To keep the fish from being overstressed by angling pressure, Dukes Creek fishing is limited to Wednesdays, Saturdays, and Sundays—and then by reservation only. The Georgia Department of Natural Resources issues passes at the Smithgall Woods visitor center, open from 8 a.m. to 5 p.m. daily, with the park gates opening at 7 a.m. From October 1 until March 31, anglers may fish throughout the day during one of the three open days. From April 1 to September 30, anglers may only fish half days, from 7:30 a.m. to 1:30 p.m. or 1:30 p.m. to 6:30 p.m., and on-site buses provide shuttle service from the parking lot to the river. Only 15 anglers are allowed on the stream at any one time, and they must choose between reserving a morning or an afternoon slot. Those who opt to come early may get a second chance at the river if there are no-shows in the afternoon.
   Cabins are available for rent at Smithgall Woods, and are popular for corporate retreats because of the bucolic setting. The preserve also plays host to family picnics and even weddings, and day-trippers enjoy the many hiking and mountain biking trails. Guests who rent cabins can fish any day of the week at no additional charge.
   Apparently I’m not the only first-timer to be snubbed by Dukes Creek trout—but my experienced friends have tips to help newbies increase their chances of hooking up. “The first thing is what not to do,” says Harris. “When it rains, don’t cancel your trip. In fact, if you haven’t got a reservation made for that day, you should call immediately.” 
   According to Harris, many fair-weather anglers simply don’t show up if it rains. Their loss can become your gain. Because Dukes Creek is a typical mountain trout stream, its substrate is mostly rock; the stream may get dingy in the rain, but it doesn’t really get muddy. This discolored water is actually a huge advantage to anglers: it’s much harder for the trout to see in this environment, and thus they are
less wary.
   They are also much more inclined to go after streamers. Fly anglers will rightly use small subsurface patterns when fishing in clear water, but size 4 streamers can be fished aggressively with a 1X leader during high-water events. While these trout normally sip smaller flies with caution, they won’t hesitate to slam a streamer pattern that they believe to be an unlucky baitfish. The key to success, then, is paying close attention and keeping in contact with the fly through proper line management. If your quarry feels even the slightest hint of a hook before you can set your strike, you’ll be standing on the shore with hurt feelings and a broken leader, wondering what just happened.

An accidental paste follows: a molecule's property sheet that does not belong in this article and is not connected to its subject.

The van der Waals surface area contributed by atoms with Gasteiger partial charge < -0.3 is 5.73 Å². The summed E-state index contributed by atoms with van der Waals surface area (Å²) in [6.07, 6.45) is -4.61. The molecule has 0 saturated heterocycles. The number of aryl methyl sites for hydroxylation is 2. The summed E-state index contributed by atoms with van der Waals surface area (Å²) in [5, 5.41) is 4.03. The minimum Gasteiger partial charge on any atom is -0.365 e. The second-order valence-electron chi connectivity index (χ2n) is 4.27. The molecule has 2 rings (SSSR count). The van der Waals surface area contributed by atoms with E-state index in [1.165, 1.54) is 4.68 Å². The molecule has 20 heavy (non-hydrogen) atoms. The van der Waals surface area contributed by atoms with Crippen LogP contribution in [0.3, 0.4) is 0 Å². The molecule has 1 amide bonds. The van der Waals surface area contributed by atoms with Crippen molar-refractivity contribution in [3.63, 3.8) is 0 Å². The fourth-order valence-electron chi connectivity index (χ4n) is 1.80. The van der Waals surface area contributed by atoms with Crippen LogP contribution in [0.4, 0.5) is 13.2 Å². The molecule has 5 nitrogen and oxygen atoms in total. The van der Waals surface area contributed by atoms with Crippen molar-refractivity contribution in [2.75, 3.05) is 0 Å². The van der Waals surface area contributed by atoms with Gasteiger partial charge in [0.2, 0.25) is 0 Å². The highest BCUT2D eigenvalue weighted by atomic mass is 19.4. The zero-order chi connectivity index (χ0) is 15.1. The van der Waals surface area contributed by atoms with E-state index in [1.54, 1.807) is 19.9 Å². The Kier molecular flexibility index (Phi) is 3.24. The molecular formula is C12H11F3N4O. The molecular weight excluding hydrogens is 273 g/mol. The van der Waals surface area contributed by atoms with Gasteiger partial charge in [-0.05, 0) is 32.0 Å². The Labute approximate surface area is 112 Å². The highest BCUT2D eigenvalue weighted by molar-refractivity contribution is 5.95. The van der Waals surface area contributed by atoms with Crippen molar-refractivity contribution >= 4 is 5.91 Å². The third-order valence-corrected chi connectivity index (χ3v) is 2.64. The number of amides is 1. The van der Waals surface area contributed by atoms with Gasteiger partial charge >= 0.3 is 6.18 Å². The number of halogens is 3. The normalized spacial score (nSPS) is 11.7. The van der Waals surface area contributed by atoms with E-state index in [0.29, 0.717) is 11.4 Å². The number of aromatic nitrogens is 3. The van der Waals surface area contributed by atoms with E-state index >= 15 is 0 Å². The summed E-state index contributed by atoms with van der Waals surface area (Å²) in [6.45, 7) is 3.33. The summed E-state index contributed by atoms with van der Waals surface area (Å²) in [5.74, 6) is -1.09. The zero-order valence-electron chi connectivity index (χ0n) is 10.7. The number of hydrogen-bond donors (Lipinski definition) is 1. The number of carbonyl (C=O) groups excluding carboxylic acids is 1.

“The second most common mistake made here,” insists Harris, “is lack of stealth. Uninformed anglers walk up to a good section of river like they’re on a bass stream and start flogging the water. These fish are very smart, and since the water is normally crystal clear, you must be careful in your approach.”
   Improve your odds by wearing dark, drab clothing and wading
very carefully.
   If you’re not getting bites, don’t be afraid to go small. “I wouldn’t fish anything larger than a size 18 here most days,” says Harris. “And don’t get caught up in fishing for big fish. Just enjoy yourself and understand that you have to put in your time here.”
   John Cross, fishing manager at Unicoi Outfitters, agrees: “The fish on Dukes Creek see lots of anglers and lots of standard patterns. They’ll often strike something that appears different. Go-to patterns like Rainbow Warriors and Zebra Midges work, but small flies with thoraxes tied in different colors are also often successful.”
   These patterns are tied with dubbing in purple, yellow, green, pink, or burgundy. Larger nymphs—like a Pat’s Rubber Leg, size 10—fished deep with a size 20 Micro Mayfly trailing about 15 inches behind the lead pattern can pay big dividends.
   I tried nearly all day to tempt the behemoth trout on Dukes Creek, but to no avail. Finally, I gave up altogether and waved Harris onto the stream to show me how it was done. In 10 minutes he was into a fish and landed a dandy rainbow that stretched to about 18 inches. Folger was all smiles, but graciously avoided taking another dig. Harris took our congratulations in style, and in typical Harris fashion brushed off our compliments.
   “Boys, I’ve been fishing for nearly 40 years,” he said. “In that amount of time, even a hard-headed guy like me can learn a few things about fly fishing a tough place like this. Like I said, you have to put in your time here, because there are no shortcuts on
Dukes Creek.”